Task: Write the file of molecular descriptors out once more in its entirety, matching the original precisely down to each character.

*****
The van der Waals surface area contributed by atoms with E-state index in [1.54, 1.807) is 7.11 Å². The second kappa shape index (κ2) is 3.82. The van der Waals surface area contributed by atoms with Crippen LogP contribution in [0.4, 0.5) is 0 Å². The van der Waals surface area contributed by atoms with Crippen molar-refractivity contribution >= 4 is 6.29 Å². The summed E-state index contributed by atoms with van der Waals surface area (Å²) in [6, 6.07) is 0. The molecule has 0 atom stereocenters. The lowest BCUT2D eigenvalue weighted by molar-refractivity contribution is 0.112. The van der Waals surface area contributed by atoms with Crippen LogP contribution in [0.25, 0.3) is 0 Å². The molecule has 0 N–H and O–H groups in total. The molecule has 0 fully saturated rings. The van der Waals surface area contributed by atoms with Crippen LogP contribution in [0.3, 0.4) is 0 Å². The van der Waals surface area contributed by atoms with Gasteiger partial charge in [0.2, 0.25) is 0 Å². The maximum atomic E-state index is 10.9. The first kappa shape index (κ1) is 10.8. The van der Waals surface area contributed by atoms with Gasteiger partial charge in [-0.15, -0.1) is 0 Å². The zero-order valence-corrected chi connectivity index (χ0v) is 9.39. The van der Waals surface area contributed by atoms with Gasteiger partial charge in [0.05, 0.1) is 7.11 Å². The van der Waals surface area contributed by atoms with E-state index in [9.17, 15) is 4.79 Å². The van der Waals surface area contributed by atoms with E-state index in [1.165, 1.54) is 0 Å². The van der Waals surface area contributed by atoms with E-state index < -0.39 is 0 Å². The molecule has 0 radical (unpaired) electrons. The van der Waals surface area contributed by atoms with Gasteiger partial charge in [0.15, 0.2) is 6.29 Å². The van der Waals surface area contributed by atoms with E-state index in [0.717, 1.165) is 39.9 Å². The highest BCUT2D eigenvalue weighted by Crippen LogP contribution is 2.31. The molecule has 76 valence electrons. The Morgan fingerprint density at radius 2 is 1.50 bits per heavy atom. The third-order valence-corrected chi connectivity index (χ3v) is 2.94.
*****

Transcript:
The van der Waals surface area contributed by atoms with E-state index in [1.54, 1.807) is 7.11 Å². The second kappa shape index (κ2) is 3.82. The van der Waals surface area contributed by atoms with Crippen LogP contribution in [0.4, 0.5) is 0 Å². The van der Waals surface area contributed by atoms with Crippen molar-refractivity contribution >= 4 is 6.29 Å². The summed E-state index contributed by atoms with van der Waals surface area (Å²) in [6, 6.07) is 0. The molecule has 0 atom stereocenters. The lowest BCUT2D eigenvalue weighted by molar-refractivity contribution is 0.112. The van der Waals surface area contributed by atoms with Crippen LogP contribution in [0.25, 0.3) is 0 Å². The molecule has 0 N–H and O–H groups in total. The molecule has 0 fully saturated rings. The van der Waals surface area contributed by atoms with Crippen LogP contribution in [0.3, 0.4) is 0 Å². The van der Waals surface area contributed by atoms with Gasteiger partial charge in [0.2, 0.25) is 0 Å². The maximum atomic E-state index is 10.9. The first kappa shape index (κ1) is 10.8. The van der Waals surface area contributed by atoms with Gasteiger partial charge in [-0.15, -0.1) is 0 Å². The zero-order valence-corrected chi connectivity index (χ0v) is 9.39. The van der Waals surface area contributed by atoms with Gasteiger partial charge in [0.05, 0.1) is 7.11 Å². The van der Waals surface area contributed by atoms with E-state index in [9.17, 15) is 4.79 Å². The van der Waals surface area contributed by atoms with E-state index in [1.165, 1.54) is 0 Å². The van der Waals surface area contributed by atoms with E-state index < -0.39 is 0 Å². The molecule has 0 radical (unpaired) electrons. The van der Waals surface area contributed by atoms with Gasteiger partial charge in [0.15, 0.2) is 6.29 Å². The van der Waals surface area contributed by atoms with E-state index in [0.717, 1.165) is 39.9 Å². The highest BCUT2D eigenvalue weighted by Crippen LogP contribution is 2.31. The molecule has 76 valence electrons. The Morgan fingerprint density at radius 2 is 1.50 bits per heavy atom. The third-order valence-corrected chi connectivity index (χ3v) is 2.94.